The Government Accountability Office (GAO) reported to Congress in 2005 that E-Verify cannot detect identity fraud in which an unauthorized worker presents an employer with either valid identity documents belonging to another person, or reasonably well-made counterfeit documents containing valid information about another person. The SSA Inspector General reported to Congress in 2006 that the Social Security records of about 12.7 million native-born U.S. citizens probably contain errors that would “result in incorrect feedback” to employers as to their identity or authorization to work. And CBO estimated that the mandatory E-Verify system called for in the SAVE Act of 2007 would have cost at least $12 billion over 10 years to implement, and probably would have also decreased federal revenue by $17.3 billion over the same period as more workers were paid under the table, outside of the tax system.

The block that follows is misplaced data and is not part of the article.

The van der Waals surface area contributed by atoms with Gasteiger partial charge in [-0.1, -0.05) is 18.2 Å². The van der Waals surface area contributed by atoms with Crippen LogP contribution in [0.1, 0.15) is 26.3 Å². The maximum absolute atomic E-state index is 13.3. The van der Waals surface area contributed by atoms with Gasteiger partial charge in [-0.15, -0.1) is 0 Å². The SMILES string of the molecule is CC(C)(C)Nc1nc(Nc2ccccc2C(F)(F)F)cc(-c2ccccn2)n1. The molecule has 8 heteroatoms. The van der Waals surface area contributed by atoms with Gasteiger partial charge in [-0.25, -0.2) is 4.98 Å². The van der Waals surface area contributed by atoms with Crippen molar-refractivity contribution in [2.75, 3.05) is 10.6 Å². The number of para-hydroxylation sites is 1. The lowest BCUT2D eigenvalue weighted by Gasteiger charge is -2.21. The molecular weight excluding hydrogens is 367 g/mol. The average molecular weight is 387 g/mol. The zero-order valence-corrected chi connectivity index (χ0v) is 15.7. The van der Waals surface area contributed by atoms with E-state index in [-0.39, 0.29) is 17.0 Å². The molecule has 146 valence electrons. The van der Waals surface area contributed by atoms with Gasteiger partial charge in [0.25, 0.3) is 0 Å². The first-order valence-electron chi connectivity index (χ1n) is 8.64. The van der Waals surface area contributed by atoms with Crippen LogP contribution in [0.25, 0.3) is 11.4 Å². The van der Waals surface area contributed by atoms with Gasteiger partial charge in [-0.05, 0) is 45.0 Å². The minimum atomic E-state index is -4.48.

In other words, implementing E-Verify nationwide would cost tens of billions of dollars, would not detect identity fraud, would incorrectly flag millions of U.S. citizens as not being who they say they are, and would result in less tax revenue being collected from unauthorized workers than is now the case. None of these outcomes seems particularly desirable at a time of high unemployment and gaping budget deficits. Nor does this seem to be a promising means of persuading unauthorized immigrants to self-deport.